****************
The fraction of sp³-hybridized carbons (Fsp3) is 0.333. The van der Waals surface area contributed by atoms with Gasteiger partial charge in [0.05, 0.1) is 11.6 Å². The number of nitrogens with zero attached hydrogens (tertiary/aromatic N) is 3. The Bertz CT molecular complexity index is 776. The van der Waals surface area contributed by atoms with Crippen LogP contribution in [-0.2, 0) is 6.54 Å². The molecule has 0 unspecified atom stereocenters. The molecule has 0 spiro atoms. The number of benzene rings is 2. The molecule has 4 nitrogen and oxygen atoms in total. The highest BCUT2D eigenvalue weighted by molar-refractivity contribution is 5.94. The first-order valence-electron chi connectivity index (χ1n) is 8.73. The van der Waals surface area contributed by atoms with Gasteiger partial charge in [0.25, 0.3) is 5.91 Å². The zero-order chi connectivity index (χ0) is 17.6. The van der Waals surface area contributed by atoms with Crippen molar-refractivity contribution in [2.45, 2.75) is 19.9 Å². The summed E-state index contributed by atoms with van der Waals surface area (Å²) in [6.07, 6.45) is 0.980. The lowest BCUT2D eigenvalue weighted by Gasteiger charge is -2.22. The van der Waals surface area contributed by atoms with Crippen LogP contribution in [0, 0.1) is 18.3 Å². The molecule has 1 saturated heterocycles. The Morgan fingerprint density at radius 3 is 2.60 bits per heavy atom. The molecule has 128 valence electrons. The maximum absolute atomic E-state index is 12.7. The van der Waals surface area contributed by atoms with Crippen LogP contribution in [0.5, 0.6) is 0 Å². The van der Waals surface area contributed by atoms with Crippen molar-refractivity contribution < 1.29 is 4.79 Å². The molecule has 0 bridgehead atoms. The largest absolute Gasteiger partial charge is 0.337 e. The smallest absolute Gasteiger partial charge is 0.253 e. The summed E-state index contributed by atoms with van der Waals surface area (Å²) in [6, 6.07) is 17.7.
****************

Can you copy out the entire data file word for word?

The fraction of sp³-hybridized carbons (Fsp3) is 0.333. The van der Waals surface area contributed by atoms with Gasteiger partial charge in [0.05, 0.1) is 11.6 Å². The number of nitrogens with zero attached hydrogens (tertiary/aromatic N) is 3. The Bertz CT molecular complexity index is 776. The van der Waals surface area contributed by atoms with Crippen LogP contribution in [-0.2, 0) is 6.54 Å². The molecule has 0 unspecified atom stereocenters. The molecule has 0 spiro atoms. The number of benzene rings is 2. The molecule has 4 nitrogen and oxygen atoms in total. The highest BCUT2D eigenvalue weighted by molar-refractivity contribution is 5.94. The first-order valence-electron chi connectivity index (χ1n) is 8.73. The van der Waals surface area contributed by atoms with Gasteiger partial charge in [0.25, 0.3) is 5.91 Å². The zero-order chi connectivity index (χ0) is 17.6. The van der Waals surface area contributed by atoms with Crippen molar-refractivity contribution in [2.45, 2.75) is 19.9 Å². The summed E-state index contributed by atoms with van der Waals surface area (Å²) in [6.07, 6.45) is 0.980. The lowest BCUT2D eigenvalue weighted by Gasteiger charge is -2.22. The van der Waals surface area contributed by atoms with Crippen LogP contribution in [0, 0.1) is 18.3 Å². The molecule has 1 saturated heterocycles. The Morgan fingerprint density at radius 3 is 2.60 bits per heavy atom. The molecule has 128 valence electrons. The maximum absolute atomic E-state index is 12.7. The van der Waals surface area contributed by atoms with Crippen LogP contribution in [0.5, 0.6) is 0 Å². The van der Waals surface area contributed by atoms with Crippen molar-refractivity contribution < 1.29 is 4.79 Å². The molecule has 0 bridgehead atoms. The largest absolute Gasteiger partial charge is 0.337 e. The smallest absolute Gasteiger partial charge is 0.253 e. The summed E-state index contributed by atoms with van der Waals surface area (Å²) in [6, 6.07) is 17.7.